He also hated the prurience of clerical control of women. For example, in ‘The Untilled Field,’ a rural priest behaves like a secret policeman when attempting to deal with an independent-minded young woman. “The priest sat thinking of the stories he had heard. He had heard that Kate had come back from her last situation in a cab, wrapped up in blankets, saying she was ill. On inquiry it was found that she had only been three or four days in her situation; three weeks had to be accounted for. He had questioned her himself regarding this interval, but had not been able to get any clear or definitive answer from her.”

When his mother’s youngest brother gave away his estate to the church to save his soul, George visited the place to call on the new owners, a missionary order. A plump young priest entertained him and his brother with accounts of the difficulty of the order’s work in Africa, in particular the unwillingness of polygamous men to give up their wives. George asked if any provision had been made for the abandoned wives. The missionaries hadn’t thought of that. “The children,” says Moore, “offer you a fairer field?” “Yes, we try to get hold of the children.”

In spite of his abhorrence of the Catholic Church, Moore still had sympathy with, and insight into, the struggle of the man within the priest. He had met Father Tom, a Jesuit, editor of the New Ireland Review, who had asked him to write some stories for the journal. George had thought that here was a soulmate and a man who understood. He argued that what Ireland needed was enjoyment – why not let the people dance? Father Tom said it was already happening – young girls came with their mothers and went home with them after the dance. “I was much inclined to tell him that to dance under the eye of the priest and be taken home by one’s mother must seem a somewhat trite amusement to a healthy country girl, unless indeed the Irish people experience little passion in their courtships or their marriages. I knew full well that my contributions to the New Ireland Review, were the link that bound me to my friend. But as a priest he would have to place his soul above his intelligence. Father Tom and I had lain side by side in harbour for a while, but the magnetism of the ocean drew me and I continued to write, feeling all the way that my stories were drawing me away from Catholic Ireland.”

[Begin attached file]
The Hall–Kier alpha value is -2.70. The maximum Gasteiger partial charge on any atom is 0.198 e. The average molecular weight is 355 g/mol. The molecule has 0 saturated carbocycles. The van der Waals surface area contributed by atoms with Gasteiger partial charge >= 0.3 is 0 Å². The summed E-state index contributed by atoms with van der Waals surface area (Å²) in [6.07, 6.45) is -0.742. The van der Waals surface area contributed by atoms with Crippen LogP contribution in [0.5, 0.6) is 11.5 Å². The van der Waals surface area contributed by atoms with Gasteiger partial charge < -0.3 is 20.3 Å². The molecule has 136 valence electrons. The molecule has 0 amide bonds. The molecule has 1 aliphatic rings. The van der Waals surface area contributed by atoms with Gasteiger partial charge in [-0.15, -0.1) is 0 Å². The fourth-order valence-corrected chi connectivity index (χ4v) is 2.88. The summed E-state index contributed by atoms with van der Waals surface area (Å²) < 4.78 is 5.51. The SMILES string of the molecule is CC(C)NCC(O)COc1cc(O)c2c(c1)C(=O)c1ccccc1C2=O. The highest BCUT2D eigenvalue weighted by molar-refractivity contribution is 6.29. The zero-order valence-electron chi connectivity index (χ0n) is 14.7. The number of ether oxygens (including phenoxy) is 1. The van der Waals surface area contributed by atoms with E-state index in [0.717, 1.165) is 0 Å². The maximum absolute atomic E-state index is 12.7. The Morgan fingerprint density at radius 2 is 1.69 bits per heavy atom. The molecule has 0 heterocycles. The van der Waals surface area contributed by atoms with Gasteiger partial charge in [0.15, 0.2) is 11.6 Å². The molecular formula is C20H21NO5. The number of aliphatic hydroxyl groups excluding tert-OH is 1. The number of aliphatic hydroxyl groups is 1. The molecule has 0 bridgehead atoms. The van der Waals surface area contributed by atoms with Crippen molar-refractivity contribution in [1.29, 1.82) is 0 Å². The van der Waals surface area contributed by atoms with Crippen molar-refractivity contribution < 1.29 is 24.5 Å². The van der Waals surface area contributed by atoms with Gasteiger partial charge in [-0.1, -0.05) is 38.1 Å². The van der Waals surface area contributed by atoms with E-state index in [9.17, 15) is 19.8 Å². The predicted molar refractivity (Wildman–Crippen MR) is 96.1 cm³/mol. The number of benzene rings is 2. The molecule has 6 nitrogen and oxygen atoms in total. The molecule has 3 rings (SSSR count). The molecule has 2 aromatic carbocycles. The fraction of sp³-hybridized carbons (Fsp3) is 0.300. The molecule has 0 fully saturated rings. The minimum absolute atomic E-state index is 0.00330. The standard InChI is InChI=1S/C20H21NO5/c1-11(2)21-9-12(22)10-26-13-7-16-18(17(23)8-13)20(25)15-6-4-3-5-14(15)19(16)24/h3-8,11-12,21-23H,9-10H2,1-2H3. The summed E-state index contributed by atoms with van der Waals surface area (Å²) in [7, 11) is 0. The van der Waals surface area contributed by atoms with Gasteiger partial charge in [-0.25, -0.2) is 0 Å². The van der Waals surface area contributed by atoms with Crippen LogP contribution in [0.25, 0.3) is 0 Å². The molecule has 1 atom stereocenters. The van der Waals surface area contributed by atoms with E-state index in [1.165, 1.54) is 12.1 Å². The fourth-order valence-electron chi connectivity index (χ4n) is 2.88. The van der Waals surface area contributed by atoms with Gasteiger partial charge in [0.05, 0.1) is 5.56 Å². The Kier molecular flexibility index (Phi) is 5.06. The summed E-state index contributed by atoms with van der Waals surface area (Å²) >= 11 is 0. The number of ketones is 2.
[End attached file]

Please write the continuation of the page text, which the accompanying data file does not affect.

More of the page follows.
Moore had come back to Ireland full of French secularism and freedom of thought. Here he found the clergy everywhere he went, even the nuns’ underwear was hung out to dry under his nose in Ely Place. But it wasn’t so much the appearance of the clergy – they would have been visible enough in Paris – but the subservient respect given to them unchallenged. He had lost that respect at school.

The last straw was when a book reviewer referred to him in the press as a Catholic writer. In desperation at this, he decided to throw down the gauntlet with a public statement, a letter to the Irish Times, renouncing Catholicism. He had hoped to electrify the country with this letter; but it was too close to the bone, and the intelligentsia made haste to dismiss it as an absurdity. But how absurd is it? “When will my unfortunate country turn its eyes from Rome, the cause of all her woe? Rome has betrayed Ireland through the centuries. In the first years of the 20th century, Maynooth and the Catholic Archbishop deserted the Irish Parliamentary party, one in the hope of getting a Catholic university, the other in order to get a cardinal’s hat. No choice was left to me if I wished to remain an Irishman, but to say goodbye to Rome.”

On May 15th 2011, Justine McCarthy wrote in the Sunday Times, “The old arrogance is creeping back. Since Pope Benedict’s letter to the Irish faithful last year, perversely blaming the Celtic Tiger for clerical child-abuse, the hierarchy has regained its strut.”

George fires his final salvo against the masculine theocracy of Ireland, when he writes, towards the end of ‘Vale,’ that he has now become impotent. “Nature has cast chastity upon me. As soon as my change of life becomes known the women of Ireland will come to me crying, ‘at the bidding of our magicians we have borne children long enough, may we escape from the burden of child-bearing without sin?’ They will ask me and I will answer them, ‘Ireland has lain too long under the spell of the magicians without will, without intellect, useless and shameful, the despised of nations.’ I have come into the most impersonal country in the world to teach personality – personal love and personal religion, personal art, personality for all.”

Would George Moore fit into our society today? Would he have been included in the gatherings of the great and the good who were invited to meet Queen Elizabeth II? I bet the old story would have been resurrected – “No. We can’t have him. He might kick her up the backside.”